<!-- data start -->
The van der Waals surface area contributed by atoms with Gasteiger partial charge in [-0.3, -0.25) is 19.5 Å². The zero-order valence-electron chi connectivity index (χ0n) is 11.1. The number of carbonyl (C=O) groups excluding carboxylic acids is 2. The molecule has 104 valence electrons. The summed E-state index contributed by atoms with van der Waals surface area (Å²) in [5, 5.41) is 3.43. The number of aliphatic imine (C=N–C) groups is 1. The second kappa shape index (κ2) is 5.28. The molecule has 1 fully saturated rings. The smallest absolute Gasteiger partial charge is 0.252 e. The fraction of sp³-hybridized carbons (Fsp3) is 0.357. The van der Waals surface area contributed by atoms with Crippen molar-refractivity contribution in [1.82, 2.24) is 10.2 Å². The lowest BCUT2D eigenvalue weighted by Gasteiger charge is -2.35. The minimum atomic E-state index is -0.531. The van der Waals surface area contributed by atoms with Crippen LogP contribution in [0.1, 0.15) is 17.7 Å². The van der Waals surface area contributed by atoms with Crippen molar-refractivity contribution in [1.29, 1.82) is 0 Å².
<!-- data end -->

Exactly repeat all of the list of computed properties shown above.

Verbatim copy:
The van der Waals surface area contributed by atoms with Gasteiger partial charge in [-0.3, -0.25) is 19.5 Å². The zero-order valence-electron chi connectivity index (χ0n) is 11.1. The number of carbonyl (C=O) groups excluding carboxylic acids is 2. The molecule has 104 valence electrons. The summed E-state index contributed by atoms with van der Waals surface area (Å²) in [5, 5.41) is 3.43. The number of aliphatic imine (C=N–C) groups is 1. The second kappa shape index (κ2) is 5.28. The molecule has 1 fully saturated rings. The smallest absolute Gasteiger partial charge is 0.252 e. The fraction of sp³-hybridized carbons (Fsp3) is 0.357. The van der Waals surface area contributed by atoms with Crippen molar-refractivity contribution in [1.82, 2.24) is 10.2 Å². The lowest BCUT2D eigenvalue weighted by Gasteiger charge is -2.35. The minimum atomic E-state index is -0.531. The van der Waals surface area contributed by atoms with Crippen LogP contribution in [0.1, 0.15) is 17.7 Å². The van der Waals surface area contributed by atoms with Crippen molar-refractivity contribution in [1.29, 1.82) is 0 Å².